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Anorexia nervosa is a serious and potentially life-threatening disorder characterized by an intense fear of gaining weight, weight loss, distorted body image, and amenorrhea. Ninety percent of those with anorexia nervosa are women, with the onset occurring between the ages of 15 and 19. However, the disease is appearing increasingly in children as young as age 8, in women older than 25, and in men.

Eating disorders are not typically considered life-threatening illnesses. Yet the death rate from anorexia nervosa is more than 12 times higher than the annual death rate from all other causes combined for young women ages 15 to 24. According to the National Association of Anorexia Nervosa and Associated Disorders, 5% to 10% of those with anorexia die within 10 years of diagnosis, a figure that increases to 18% to 20% by the 20-year mark. Suicide accounts for approximately 20% to 30% of these deaths – a frightening statistic that is often ignored by professionals, families, and patients themselves.

In the US, about 1 in 100 girls and women, and 0.3 to 1.20% of the overall population, suffers from anorexia. Although this may seem like a small number, this deadly disease actually affects millions, with estimates ranging from 8 to 11 million people struggling with eating disorders in the US. Conservative estimates suggest that more than 25% of high school girls are affected by dietary practices of disordered eating. And the sad fact is that only 30% to 40% of those with anorexia will successfully recover.

A Brief History of Anorexia Nervosa

Cases of anorexia nervosa have been chronicled through the centuries, well before strikingly thin models became the ideal of female beauty. The earliest documented case of self-starvation comes from the Middle Ages. In the 14th century, a female saint, Catherine of Siena, became emaciated from an extreme form of fasting and eventually starved herself to death. Other Italian female saints of the same century followed a similar path. They seem to have been motivated not by an intense fear of being fat, but by a desire to deny the claims of the flesh in order to perfect their spirit. Whatever their professed motivation, and despite the intervening centuries, we can recognize from the lives of these female saints familiar symptoms: depression, anxiety, obsessive thoughts, and compulsive behaviors.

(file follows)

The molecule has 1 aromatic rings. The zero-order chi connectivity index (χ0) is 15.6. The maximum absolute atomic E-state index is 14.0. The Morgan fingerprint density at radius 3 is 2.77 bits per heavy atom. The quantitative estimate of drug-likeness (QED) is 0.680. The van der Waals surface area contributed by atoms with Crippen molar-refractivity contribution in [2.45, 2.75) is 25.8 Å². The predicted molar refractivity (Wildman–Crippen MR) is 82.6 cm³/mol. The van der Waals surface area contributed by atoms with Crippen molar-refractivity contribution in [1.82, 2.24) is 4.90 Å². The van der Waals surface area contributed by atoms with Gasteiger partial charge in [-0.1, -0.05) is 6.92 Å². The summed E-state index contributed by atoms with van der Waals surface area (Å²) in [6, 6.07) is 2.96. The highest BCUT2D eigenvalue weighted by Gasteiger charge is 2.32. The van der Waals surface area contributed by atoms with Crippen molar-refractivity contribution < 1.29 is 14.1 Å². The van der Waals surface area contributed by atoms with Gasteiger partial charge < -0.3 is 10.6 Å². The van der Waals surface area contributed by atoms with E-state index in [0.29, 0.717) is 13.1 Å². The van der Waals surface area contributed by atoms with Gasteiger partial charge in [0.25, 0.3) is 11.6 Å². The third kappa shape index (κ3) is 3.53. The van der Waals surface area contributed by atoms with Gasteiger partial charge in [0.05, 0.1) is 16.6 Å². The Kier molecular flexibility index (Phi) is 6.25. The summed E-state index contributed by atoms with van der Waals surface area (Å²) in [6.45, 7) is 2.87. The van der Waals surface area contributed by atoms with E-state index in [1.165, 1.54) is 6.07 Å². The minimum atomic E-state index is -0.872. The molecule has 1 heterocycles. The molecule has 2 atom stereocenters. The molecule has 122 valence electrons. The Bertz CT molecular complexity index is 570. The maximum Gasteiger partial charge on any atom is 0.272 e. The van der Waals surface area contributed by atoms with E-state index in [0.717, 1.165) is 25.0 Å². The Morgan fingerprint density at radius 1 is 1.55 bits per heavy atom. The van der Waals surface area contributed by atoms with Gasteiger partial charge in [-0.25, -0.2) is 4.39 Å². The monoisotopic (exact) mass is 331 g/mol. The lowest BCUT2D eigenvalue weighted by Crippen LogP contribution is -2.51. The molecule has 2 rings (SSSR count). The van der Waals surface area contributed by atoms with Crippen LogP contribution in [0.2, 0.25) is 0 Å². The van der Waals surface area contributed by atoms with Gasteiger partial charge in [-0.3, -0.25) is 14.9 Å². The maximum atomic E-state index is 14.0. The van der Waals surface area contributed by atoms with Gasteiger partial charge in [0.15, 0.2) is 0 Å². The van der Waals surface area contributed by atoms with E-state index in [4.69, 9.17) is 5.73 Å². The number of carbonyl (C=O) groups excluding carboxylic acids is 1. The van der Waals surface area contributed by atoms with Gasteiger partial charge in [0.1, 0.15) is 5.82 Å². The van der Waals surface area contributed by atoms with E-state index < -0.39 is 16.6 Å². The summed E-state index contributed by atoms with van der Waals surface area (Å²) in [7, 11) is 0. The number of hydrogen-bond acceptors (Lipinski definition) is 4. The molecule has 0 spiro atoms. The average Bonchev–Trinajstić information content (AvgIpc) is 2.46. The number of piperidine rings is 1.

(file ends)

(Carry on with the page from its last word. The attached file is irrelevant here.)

In 1689, Richard Morton, MD, described an illness marked by its relentless pursuit of thinness; a pursuit for which he could not determine any medical cause. He concluded that the illness was the result of “violent passions of the mind.” Morton described a seductiveness to the illness, where it “flatters and deceives the patient” in its early stages. Certainly, therapists today hear echoes of their own experience in his words. Writing nearly two centuries later, in 1868, the English physician Sir William W. Gull found himself confronted by:

A peculiar form of disease occurring mostly in young women, and characterized by extreme emaciation … At present our diagnosis of this affliction is negative, so far as determining any positive cause from which it springs … The subjects [are] …chiefly between the ages of 16 and 23 … My experience supplies at least one instance of fatal termination … Death apparently followed from the starvation alone… The want of appetite is, I believe, due to a morbid mental state … We might call the state hysterical.